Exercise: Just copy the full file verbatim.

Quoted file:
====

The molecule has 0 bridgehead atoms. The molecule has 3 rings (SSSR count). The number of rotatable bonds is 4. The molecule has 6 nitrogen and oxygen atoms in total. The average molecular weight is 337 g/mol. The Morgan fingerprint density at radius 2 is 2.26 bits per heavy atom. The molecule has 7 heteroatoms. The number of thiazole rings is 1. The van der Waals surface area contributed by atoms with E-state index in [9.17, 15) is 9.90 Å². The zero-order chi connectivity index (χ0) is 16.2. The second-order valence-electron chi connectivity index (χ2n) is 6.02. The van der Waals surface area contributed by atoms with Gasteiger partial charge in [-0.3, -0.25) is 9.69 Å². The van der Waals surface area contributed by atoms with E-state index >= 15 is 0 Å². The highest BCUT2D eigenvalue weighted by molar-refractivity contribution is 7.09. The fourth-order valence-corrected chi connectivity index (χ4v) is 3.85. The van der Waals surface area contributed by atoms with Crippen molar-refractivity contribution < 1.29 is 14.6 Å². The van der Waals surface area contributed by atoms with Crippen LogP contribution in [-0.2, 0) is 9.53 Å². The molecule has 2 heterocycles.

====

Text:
The molecule has 0 bridgehead atoms. The molecule has 3 rings (SSSR count). The number of rotatable bonds is 4. The molecule has 6 nitrogen and oxygen atoms in total. The average molecular weight is 337 g/mol. The Morgan fingerprint density at radius 2 is 2.26 bits per heavy atom. The molecule has 7 heteroatoms. The number of thiazole rings is 1. The van der Waals surface area contributed by atoms with E-state index in [9.17, 15) is 9.90 Å². The zero-order chi connectivity index (χ0) is 16.2. The second-order valence-electron chi connectivity index (χ2n) is 6.02. The van der Waals surface area contributed by atoms with Gasteiger partial charge in [-0.3, -0.25) is 9.69 Å². The van der Waals surface area contributed by atoms with E-state index >= 15 is 0 Å². The highest BCUT2D eigenvalue weighted by molar-refractivity contribution is 7.09. The fourth-order valence-corrected chi connectivity index (χ4v) is 3.85. The van der Waals surface area contributed by atoms with Crippen molar-refractivity contribution < 1.29 is 14.6 Å². The van der Waals surface area contributed by atoms with Crippen LogP contribution in [-0.2, 0) is 9.53 Å². The molecule has 2 heterocycles.